7. The tunable optical filter of claims 3, 4, or 5 wherein said Bragg grating is a short-period grating, and said isoplanar modulation angle is chosen such that fundamental mode waves at said Bragg wavelength applied to said input port are maximally converted to second mode waves by said Bragg grating, said converted second mode waves being reflected to said input port, all other waves continuing to said output port.
8. The tunable optical filter of claims 3, 4, or 5 wherein said Bragg grating is a long-period grating, and said isoplanar modulation angle is chosen such that fundamental mode waves at said Bragg wavelength applied to said input port are maximally converted to second mode waves by said Bragg grating, said converted second mode waves continuing to said output port.
9. The tunable optical filter of claims 2, 3, 4, 5, or 6 wherein said variable index material is an electro-optic polymer.
10. A tunable optical filter comprising a first and second optical waveguide and a tuning section, each of said waveguides comprising an inner core and outer cladding, each of said waveguides also having an input end, an output end, and a polished middle section having a polished and reduced cladding, said tuning section comprising each of said polished middle sections placed on opposing sides of a material having a variable index of refraction, and at least one of said waveguides having a Bragg grating in said tuning section.
11. The tunable optical filter of claim 10 wherein said first optical waveguide comprises a single-mode optical fiber having a Bragg grating in said middle section, and said second waveguide comprises a multi-mode optical fiber.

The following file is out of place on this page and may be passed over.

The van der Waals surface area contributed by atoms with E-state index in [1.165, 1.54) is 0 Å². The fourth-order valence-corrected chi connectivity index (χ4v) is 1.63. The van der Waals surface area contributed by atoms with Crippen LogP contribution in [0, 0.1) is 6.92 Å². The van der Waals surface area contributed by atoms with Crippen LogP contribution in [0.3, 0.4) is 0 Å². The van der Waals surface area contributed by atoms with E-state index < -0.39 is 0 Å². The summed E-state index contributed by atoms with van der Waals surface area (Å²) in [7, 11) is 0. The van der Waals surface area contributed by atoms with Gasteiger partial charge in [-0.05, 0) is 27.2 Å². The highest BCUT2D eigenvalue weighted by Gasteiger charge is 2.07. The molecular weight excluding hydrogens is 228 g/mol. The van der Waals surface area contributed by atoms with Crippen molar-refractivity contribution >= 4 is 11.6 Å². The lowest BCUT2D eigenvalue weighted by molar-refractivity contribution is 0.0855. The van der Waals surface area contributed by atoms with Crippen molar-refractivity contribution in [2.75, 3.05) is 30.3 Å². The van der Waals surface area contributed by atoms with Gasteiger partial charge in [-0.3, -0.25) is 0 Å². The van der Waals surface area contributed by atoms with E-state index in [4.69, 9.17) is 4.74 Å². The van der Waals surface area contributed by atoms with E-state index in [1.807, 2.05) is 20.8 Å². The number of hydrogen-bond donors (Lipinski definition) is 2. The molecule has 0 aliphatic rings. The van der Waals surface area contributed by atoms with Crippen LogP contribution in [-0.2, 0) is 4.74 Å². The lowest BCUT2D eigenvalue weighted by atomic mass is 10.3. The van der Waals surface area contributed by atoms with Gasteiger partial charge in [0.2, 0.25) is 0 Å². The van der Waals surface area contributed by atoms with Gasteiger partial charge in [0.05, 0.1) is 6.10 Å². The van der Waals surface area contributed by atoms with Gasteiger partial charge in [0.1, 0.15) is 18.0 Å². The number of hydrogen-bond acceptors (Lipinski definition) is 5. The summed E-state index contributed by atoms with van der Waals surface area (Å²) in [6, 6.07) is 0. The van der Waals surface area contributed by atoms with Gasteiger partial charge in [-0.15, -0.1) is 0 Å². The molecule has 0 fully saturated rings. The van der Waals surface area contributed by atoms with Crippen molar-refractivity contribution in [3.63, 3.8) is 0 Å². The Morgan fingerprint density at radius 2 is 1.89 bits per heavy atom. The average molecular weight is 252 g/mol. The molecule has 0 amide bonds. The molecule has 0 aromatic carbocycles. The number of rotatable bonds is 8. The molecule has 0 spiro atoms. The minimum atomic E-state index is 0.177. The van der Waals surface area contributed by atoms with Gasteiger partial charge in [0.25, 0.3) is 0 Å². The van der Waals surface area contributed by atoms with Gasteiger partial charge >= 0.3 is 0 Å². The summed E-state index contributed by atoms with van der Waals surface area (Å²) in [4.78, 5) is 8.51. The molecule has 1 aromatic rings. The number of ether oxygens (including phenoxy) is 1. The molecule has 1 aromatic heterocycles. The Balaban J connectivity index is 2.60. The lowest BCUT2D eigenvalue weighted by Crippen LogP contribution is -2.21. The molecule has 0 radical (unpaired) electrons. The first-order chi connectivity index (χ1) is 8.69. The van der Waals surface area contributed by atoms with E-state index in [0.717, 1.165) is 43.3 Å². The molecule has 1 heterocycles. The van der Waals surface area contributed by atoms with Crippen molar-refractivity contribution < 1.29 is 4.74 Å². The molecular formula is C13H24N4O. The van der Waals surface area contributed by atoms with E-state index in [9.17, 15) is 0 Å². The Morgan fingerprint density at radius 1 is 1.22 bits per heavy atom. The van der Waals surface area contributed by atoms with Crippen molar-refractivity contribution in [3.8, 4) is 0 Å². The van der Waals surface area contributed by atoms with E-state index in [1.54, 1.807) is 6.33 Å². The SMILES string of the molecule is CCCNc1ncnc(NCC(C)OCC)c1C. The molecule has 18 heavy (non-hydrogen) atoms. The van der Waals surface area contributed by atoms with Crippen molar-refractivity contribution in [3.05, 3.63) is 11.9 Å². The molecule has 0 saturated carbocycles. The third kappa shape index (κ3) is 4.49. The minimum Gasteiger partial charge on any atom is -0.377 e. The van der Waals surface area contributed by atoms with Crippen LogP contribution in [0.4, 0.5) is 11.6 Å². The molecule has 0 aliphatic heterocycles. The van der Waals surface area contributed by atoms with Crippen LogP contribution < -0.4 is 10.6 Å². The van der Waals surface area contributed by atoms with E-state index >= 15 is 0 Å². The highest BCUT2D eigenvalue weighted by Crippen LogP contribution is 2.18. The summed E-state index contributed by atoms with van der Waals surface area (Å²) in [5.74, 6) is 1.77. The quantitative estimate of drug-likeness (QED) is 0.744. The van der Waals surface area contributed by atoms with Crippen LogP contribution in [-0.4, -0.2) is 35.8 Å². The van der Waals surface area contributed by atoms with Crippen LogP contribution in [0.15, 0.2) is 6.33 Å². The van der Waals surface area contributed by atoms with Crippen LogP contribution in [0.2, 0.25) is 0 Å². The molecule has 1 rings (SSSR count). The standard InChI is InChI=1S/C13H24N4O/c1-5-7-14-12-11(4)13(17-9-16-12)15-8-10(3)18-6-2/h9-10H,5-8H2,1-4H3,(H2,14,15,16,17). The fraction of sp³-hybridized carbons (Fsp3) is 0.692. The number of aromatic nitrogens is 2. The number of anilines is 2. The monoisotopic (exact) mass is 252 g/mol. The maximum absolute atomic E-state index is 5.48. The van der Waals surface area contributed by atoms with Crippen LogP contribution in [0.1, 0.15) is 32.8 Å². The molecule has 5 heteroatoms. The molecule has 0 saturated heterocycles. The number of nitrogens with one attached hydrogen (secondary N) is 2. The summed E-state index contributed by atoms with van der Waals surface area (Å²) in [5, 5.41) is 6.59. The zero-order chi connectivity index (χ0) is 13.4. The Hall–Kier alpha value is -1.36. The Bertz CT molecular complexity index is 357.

12. The tunable optical filter of claim 10 wherein each of said first and second optical waveguides comprises a single-mode optical fiber having a side-polished middle section including a Bragg grating.
13. The tunable optical filter of claim 12 wherein said Bragg grating comprises an isoplanar modulation of said cladding on each of said optical waveguides.
14. The tunable optical filter of claim 12 wherein said Bragg grating comprises an isoplanar modulation of said inner core on each of said optical waveguides.
15. A tunable optical filter comprising an optical waveguide having an inner core surrounded by a cladding, said optical waveguide having an input port end, an output port end, and a middle tunable section; said middle tunable section further comprising a Bragg grating in proximity to and optically interacting with a variable-index material having an index of refraction which varies through application of an external control, said Bragg grating comprising a periodic modulation of the index of refraction in said optical waveguide inner core.
16. The tunable optical filter of claim 15 wherein said Bragg grating comprises an isoplanar modulation of said inner core index of refraction, said isoplanar modulation perpendicular to said optical waveguide inner core.
17. The tunable optical filter of claim 16 wherein said variable index material is an electro-optic polymer.
18. The tunable optical filter of claim 15 wherein said Bragg grating comprises an isoplanar modulation of said inner core index of refraction, said isoplanar modulation having an angle of between 80 degrees and 88 degrees with respect to said optical waveguide inner core, such that fundamental mode waves entering said input port interact with said angled Bragg grating and waves at the Bragg wavelength are converted from fundamental mode to second mode waves.
19. The tunable optical filter of claim 18 wherein said Bragg grating is a short-period grating, and said isoplanar modulation angle is chosen such that fundamental mode waves at said Bragg wavelength applied to said input port are maximally converted to second mode waves by said Bragg grating, said converted second mode waves being reflected to said input port, all other waves continuing to said output port.